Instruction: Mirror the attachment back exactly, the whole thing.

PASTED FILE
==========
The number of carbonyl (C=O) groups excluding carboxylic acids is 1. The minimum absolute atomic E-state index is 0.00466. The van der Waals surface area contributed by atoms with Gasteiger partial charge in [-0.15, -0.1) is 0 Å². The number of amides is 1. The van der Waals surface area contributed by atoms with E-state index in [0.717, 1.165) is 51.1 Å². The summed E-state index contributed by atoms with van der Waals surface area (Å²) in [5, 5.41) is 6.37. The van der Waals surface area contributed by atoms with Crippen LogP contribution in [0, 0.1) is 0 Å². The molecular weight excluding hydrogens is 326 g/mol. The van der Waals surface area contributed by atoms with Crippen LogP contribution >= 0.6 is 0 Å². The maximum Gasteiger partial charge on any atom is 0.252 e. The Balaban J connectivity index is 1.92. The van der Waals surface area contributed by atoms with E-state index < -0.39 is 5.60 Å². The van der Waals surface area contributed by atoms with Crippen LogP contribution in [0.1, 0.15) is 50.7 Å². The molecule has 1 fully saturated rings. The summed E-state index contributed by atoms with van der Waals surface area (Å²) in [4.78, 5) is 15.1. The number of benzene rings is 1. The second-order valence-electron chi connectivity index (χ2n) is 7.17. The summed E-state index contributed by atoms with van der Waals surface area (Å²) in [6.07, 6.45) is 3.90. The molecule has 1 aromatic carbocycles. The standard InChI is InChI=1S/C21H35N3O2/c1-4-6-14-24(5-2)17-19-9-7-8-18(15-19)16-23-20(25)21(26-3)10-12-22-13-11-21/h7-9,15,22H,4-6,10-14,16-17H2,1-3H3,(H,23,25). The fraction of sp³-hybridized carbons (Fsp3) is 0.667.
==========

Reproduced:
The number of carbonyl (C=O) groups excluding carboxylic acids is 1. The minimum absolute atomic E-state index is 0.00466. The van der Waals surface area contributed by atoms with Gasteiger partial charge in [-0.15, -0.1) is 0 Å². The number of amides is 1. The van der Waals surface area contributed by atoms with E-state index in [0.717, 1.165) is 51.1 Å². The summed E-state index contributed by atoms with van der Waals surface area (Å²) in [5, 5.41) is 6.37. The van der Waals surface area contributed by atoms with Crippen LogP contribution in [0, 0.1) is 0 Å². The molecular weight excluding hydrogens is 326 g/mol. The van der Waals surface area contributed by atoms with Crippen LogP contribution >= 0.6 is 0 Å². The maximum Gasteiger partial charge on any atom is 0.252 e. The Balaban J connectivity index is 1.92. The van der Waals surface area contributed by atoms with E-state index < -0.39 is 5.60 Å². The van der Waals surface area contributed by atoms with Crippen LogP contribution in [0.1, 0.15) is 50.7 Å². The molecule has 1 fully saturated rings. The summed E-state index contributed by atoms with van der Waals surface area (Å²) in [4.78, 5) is 15.1. The number of benzene rings is 1. The second-order valence-electron chi connectivity index (χ2n) is 7.17. The summed E-state index contributed by atoms with van der Waals surface area (Å²) in [6.07, 6.45) is 3.90. The molecule has 1 aromatic carbocycles. The standard InChI is InChI=1S/C21H35N3O2/c1-4-6-14-24(5-2)17-19-9-7-8-18(15-19)16-23-20(25)21(26-3)10-12-22-13-11-21/h7-9,15,22H,4-6,10-14,16-17H2,1-3H3,(H,23,25). The fraction of sp³-hybridized carbons (Fsp3) is 0.667.